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Most services today are based either on Short Message Service (SMS) or Voice Response Technology (VRT). Just coming on stream are services using the latest Wireless Application Protocol (WAP).
Supermarket company Safeway launched (December 1998) a home shopping service for customers without a PC. Users use a palm-sized device for ordering groceries but at the announcement date had yet to decide what charge, if any, to make for the device.
Rival supermarket company Tesco also offers a similar system, however, at £300 each, the take-up has been minimal. Other developments are in the pipe-line.
See Virgin below.
In Helsinki you can buy a can of Coke from some machines simply by entering a few digits on your mobile. The cost is added to your phone bill.
Many banks offer mobile banking services. NatWest Bank's Lifestyle is a service for One2One customers allowing them to check balances and review recent transactions. Recently it was reported taking to Orange about a similar service. Co-operative Bank and Barclaycard both have similar services, though the latter is tied to a specific phone provided by Cellnet.
In February 2000 The Woolwich announced its offering which will be part of its integrated multi-channel Open Plan service. This latest offering will add mobile to existing bricks and mortar, telephone and internet banking services, and later in the year there will be TV banking. The mobile offering is in partnership with Vodafone and begins with 100 customers using Nokia 7110 WAP phones. Customers will be able to view balances, pay bills, transfer money etc. It comes with the usual extras like news feeds, weather and sport, and these are to be provided by i2mobile.com who in turn will source from Reuters and others. For security reasons, customer access will not be via the internet but direct from Vodafone to Woolwich's WAP servers but just to be safe there is full 128 bit encryption as well.
Olympic Worldlink has created a financial system running on Windows CE that allows city traders to keep track of the state of the market when outside the office. Standard and Poors data is compressed in real time and sent to HP 620 PDAs where it is stored on flash cards and then displayed.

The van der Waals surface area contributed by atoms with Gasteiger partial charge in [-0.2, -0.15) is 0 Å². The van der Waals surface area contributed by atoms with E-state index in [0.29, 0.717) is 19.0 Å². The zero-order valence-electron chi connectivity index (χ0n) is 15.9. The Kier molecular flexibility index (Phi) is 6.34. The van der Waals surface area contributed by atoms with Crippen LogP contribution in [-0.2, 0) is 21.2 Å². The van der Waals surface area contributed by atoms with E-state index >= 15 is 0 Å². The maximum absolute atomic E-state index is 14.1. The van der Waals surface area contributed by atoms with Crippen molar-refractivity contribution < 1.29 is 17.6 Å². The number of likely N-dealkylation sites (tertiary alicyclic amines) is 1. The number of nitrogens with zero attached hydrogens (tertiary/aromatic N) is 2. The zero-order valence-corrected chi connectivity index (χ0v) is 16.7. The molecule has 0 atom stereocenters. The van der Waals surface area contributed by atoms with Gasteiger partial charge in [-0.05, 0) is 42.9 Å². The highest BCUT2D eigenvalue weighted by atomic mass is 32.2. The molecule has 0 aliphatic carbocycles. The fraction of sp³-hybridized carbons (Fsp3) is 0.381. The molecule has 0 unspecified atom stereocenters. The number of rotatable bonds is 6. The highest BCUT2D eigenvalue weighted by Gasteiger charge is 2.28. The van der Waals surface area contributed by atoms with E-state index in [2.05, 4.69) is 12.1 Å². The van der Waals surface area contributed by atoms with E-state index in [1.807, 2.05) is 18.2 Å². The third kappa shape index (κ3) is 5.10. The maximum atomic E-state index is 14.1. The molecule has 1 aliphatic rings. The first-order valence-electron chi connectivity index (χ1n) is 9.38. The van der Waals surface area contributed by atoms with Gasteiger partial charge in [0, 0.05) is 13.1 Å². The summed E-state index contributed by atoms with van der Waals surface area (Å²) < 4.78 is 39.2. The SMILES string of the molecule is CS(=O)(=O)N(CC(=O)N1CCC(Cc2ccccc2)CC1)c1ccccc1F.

A bank in Finland will tell you where its nearest cash machine is and give you instructions how to get to it.
Audio.com will download talking books to Compaq's Aero 2130 PDA.
Virgin Mobile will connect its users into Virgin's retail music portals owned by Virgin Radio and Our Price records. Virgin is also looking at how the its mobiles could be used to unlock encrypted MP3 music that a user has previous downloaded into a MP3 player.
Associated News Media will also offer a news service to Orange customers.
In October 1998 the BBC was also taking to mobile networks about making news headlines available to mobile users, especially financial news for business users.
GRIC Communications has a news, travel and local information portal that is available to Psion Series 5mx PDA users. AvantGo.com provides a similar service for Palm Pilot and Windows CE users. Audio.com can download news broadcasts to Compaq's Aero 2130 PDA.
Douglas Adams, the author of the famous Hitch-hikers Guide to the Galaxy, has recently (Dec. 99) helped to launch a mobile information service, called H2G2, based on the personal information device used by the intrepid explorers in his book.Using hundreds of unpaid enthusiasts as well as commercial information resources, they are building a database of facts and figures to help the lost or just plain inquisitive traveller. The system uses WAP technology to deliver the data to the latest WAP enabled mobile phones. You can view a presentation to the First Tuesday Group. See also the Digital Village, the organisation behind the venture.
ITN has made a deal with Orange to provide news headlines plus up to 2 pages of details for each story.
Microsoft is extending its MS Network to support mobiles under the name MSN Mobile. It is partnering with various US mobile operators so they can us MSN Mobile as their own brand portal.
Thomson's directory will be available to Orange users.
Unisys has developed a voice activated and speaking yellow pages system in the Minneapolis area. Users can say commands like "give me a list of pizza restaurants". Video recorder commands like back, re-wind can be given. Having selected an entry, the user can then command the system to dial the number. The system has been developed with software from Nuance, a Californian company, and a leader in the field. Other Nuance customers include American Airlines, Odeon Cinemas and Charles Schwab
|The RAC will warn motorists of traffic